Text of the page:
6 Ways MOAA Wants to Improve Your Earned TRICARE Benefit

6 Ways MOAA Wants to Improve Your Earned TRICARE Benefit
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Access-to-care issues aren’t limited to TRICARE beneficiaries, especially as the entire health care industry looks for solutions to crisis-level staffing problems. But there are specific concerns faced by the Defense Health Agency (DHA), and while MOAA understands DHA can’t fix every problem or fill every billet, we remain concerned about ongoing access challenges.


MOAA brought these concerns to a recent Military Family Readiness Council (MFRC) meeting focused on changes to health care policy and implications for military families. The June 17 event chaired by Ashish Vazirani, performing the duties of the undersecretary of defense for personnel and readiness, included a summary of recent and ongoing reforms to the military health system (MHS), short-term mitigation to constrained access, and details on DoD’s strategy to stabilize the MHS.


[RELATED: Support Military Family Access to Children’s Hospitals]


It also offered organizations like MOAA the chance to provide materials to the council as it prepares its recommendations to DHA. To benefit those who’ve earned “world-class care” – as noted by DoD leadership in a recent statement to Congress – we put forward the following steps:

  • Standardize and Streamline Appointments: DHA has yet to install such a system despite it being required in the FY 2017 National Defense Authorization Act (NDAA). Per the law, the system should be used by all military treatment facilities (MTFs) and should “ensure the needs of the covered beneficiary are met during the first … telephone call.”

  • Improve Transparency: Introduce a digital assistance system to allow beneficiaries to report barriers to access. Such a system would allow DHA to address systemic issues unrelated to capacity constraints and other issues faced by the wider health care industry.

  • Allow More Plan Flexibility: Simply put, beneficiaries must have the option to leave an MTF that does not meet their needs and seek care where it is available. MOAA recommends expanding TRICARE Qualifying Life Events (QLEs) to include pregnancy and access issues.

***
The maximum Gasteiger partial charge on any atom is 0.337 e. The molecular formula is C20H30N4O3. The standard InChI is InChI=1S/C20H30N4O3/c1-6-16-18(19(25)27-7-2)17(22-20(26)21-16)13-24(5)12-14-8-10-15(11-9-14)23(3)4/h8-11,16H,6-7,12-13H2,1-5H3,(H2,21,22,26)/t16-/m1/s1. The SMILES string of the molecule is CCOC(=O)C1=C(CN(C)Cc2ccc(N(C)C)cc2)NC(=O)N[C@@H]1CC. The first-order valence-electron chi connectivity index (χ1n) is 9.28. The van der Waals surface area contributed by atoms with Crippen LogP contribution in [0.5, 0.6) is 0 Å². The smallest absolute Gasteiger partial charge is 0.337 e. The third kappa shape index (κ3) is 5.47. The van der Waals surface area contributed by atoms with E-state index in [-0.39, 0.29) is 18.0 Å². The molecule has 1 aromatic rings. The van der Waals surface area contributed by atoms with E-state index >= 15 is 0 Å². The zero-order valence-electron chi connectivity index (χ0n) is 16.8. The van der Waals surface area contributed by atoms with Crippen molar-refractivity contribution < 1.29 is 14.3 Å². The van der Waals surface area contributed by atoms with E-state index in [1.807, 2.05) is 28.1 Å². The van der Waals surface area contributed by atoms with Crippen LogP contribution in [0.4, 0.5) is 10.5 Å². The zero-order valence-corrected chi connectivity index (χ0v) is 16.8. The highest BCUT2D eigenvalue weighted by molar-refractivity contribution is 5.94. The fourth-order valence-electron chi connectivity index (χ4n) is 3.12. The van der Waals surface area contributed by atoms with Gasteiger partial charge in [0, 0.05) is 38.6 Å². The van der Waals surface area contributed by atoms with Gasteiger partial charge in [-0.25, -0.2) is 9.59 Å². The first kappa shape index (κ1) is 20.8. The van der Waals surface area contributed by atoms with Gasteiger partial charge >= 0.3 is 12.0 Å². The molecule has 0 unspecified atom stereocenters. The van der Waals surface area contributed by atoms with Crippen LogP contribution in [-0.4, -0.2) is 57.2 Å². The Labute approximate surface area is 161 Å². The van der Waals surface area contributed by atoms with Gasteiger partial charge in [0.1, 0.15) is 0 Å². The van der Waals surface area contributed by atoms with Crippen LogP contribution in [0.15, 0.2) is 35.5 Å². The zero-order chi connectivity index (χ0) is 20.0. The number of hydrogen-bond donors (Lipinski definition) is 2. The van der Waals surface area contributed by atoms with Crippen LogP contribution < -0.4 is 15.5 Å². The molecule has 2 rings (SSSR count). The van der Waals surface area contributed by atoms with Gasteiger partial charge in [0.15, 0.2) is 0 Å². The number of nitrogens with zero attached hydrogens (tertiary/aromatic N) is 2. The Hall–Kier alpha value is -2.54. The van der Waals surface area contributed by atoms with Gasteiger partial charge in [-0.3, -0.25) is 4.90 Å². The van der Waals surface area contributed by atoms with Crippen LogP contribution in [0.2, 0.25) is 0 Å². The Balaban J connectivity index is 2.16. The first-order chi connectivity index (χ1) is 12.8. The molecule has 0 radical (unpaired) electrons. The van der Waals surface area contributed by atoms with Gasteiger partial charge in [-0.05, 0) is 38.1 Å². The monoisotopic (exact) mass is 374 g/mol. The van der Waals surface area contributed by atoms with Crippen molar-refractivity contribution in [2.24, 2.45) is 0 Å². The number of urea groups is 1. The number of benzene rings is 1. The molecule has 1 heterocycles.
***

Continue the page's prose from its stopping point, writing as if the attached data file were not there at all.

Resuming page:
• Continue Urgent Care Support: DHA must maintain referral-free urgent care for TRICARE Prime families. Civilian urgent care clinics have provided a critical relief valve as MTFs have struggled with staffing shortages.


[RELATED: Your TRICARE Urgent Care Benefit]

  • Increase Network Oversight: There are areas where providers have the capacity to support beneficiaries seeking care outside understaffed MTFs, but they aren’t part of the TRICARE network. Some network issues, such as pediatric provider shortages raised by a council member in Newport, R.I., may be addressed by the next generation of TRICARE contracts (T-5) scheduled to start Jan. 1, 2025.

  • Maintain Parity With Private Plans: DHA must ensure TRICARE keeps up with evolving technology and treatment protocols, federal health insurance requirements, and benchmarks established by high quality commercial plans. MOAA recognizes some TRICARE updates require legislation and will continue to advocate with Congress for fixes to TRICARE young adult and similar issues.


[TAKE ACTION: Urge Your Elected Officials to Fix the TRICARE Young Adult Coverage Gap]


MOAA appreciates MFRC and DoD leadership efforts to secure the health care servicemembers and retirees, as well as their families and survivors, have earned and deserve.


Have More Questions About Your Health Care Benefit?

MOAA's TRICARE Guide answers some commonly asked questions.


About the Author

Karen Ruedisueli
Karen Ruedisueli

Ruedisueli is MOAA’s Director of Government Relations for Health Affairs and also serves as co-chair of The Military Coalition’s (TMC) Health Care Committee. She spent six years with the National Military Family Association, advocating for families of the uniformed services with a focus on health care and military caregivers.